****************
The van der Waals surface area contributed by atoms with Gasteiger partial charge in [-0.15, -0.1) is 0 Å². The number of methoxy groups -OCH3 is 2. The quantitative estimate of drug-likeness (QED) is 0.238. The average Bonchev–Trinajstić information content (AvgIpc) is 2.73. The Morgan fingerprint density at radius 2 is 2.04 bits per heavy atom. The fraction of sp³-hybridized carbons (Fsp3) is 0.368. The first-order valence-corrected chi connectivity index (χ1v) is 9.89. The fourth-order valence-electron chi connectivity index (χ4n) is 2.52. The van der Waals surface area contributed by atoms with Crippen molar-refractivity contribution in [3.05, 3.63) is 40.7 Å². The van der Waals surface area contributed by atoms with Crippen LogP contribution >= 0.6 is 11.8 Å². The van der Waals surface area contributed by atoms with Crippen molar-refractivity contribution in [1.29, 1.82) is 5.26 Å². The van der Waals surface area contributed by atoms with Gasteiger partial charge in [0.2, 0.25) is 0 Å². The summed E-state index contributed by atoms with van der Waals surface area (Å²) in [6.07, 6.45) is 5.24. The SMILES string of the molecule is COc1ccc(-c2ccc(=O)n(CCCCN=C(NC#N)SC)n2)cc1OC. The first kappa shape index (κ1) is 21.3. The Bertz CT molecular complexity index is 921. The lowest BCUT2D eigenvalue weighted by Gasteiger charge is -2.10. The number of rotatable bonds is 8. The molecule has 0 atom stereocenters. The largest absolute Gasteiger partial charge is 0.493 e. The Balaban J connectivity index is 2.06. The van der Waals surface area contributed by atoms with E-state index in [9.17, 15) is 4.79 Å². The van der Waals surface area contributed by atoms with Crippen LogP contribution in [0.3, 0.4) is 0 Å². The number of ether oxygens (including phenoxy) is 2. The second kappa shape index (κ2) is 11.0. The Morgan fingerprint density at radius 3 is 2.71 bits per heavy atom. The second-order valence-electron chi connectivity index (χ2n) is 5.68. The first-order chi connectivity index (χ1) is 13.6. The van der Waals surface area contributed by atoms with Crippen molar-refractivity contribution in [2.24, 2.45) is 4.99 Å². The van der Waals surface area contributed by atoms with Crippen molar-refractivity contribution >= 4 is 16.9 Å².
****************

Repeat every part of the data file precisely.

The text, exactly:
The van der Waals surface area contributed by atoms with Gasteiger partial charge in [-0.15, -0.1) is 0 Å². The number of methoxy groups -OCH3 is 2. The quantitative estimate of drug-likeness (QED) is 0.238. The average Bonchev–Trinajstić information content (AvgIpc) is 2.73. The Morgan fingerprint density at radius 2 is 2.04 bits per heavy atom. The fraction of sp³-hybridized carbons (Fsp3) is 0.368. The first-order valence-corrected chi connectivity index (χ1v) is 9.89. The fourth-order valence-electron chi connectivity index (χ4n) is 2.52. The van der Waals surface area contributed by atoms with Crippen molar-refractivity contribution in [3.05, 3.63) is 40.7 Å². The van der Waals surface area contributed by atoms with Crippen LogP contribution >= 0.6 is 11.8 Å². The van der Waals surface area contributed by atoms with Crippen molar-refractivity contribution in [1.29, 1.82) is 5.26 Å². The van der Waals surface area contributed by atoms with Gasteiger partial charge in [0.2, 0.25) is 0 Å². The summed E-state index contributed by atoms with van der Waals surface area (Å²) in [6.07, 6.45) is 5.24. The SMILES string of the molecule is COc1ccc(-c2ccc(=O)n(CCCCN=C(NC#N)SC)n2)cc1OC. The first kappa shape index (κ1) is 21.3. The Bertz CT molecular complexity index is 921. The lowest BCUT2D eigenvalue weighted by Gasteiger charge is -2.10. The number of rotatable bonds is 8. The molecule has 0 atom stereocenters. The largest absolute Gasteiger partial charge is 0.493 e. The Balaban J connectivity index is 2.06. The van der Waals surface area contributed by atoms with E-state index in [9.17, 15) is 4.79 Å². The van der Waals surface area contributed by atoms with Crippen LogP contribution in [0.3, 0.4) is 0 Å². The number of ether oxygens (including phenoxy) is 2. The second kappa shape index (κ2) is 11.0. The Morgan fingerprint density at radius 3 is 2.71 bits per heavy atom. The second-order valence-electron chi connectivity index (χ2n) is 5.68. The first-order chi connectivity index (χ1) is 13.6. The van der Waals surface area contributed by atoms with Crippen molar-refractivity contribution in [2.24, 2.45) is 4.99 Å². The van der Waals surface area contributed by atoms with Crippen molar-refractivity contribution >= 4 is 16.9 Å².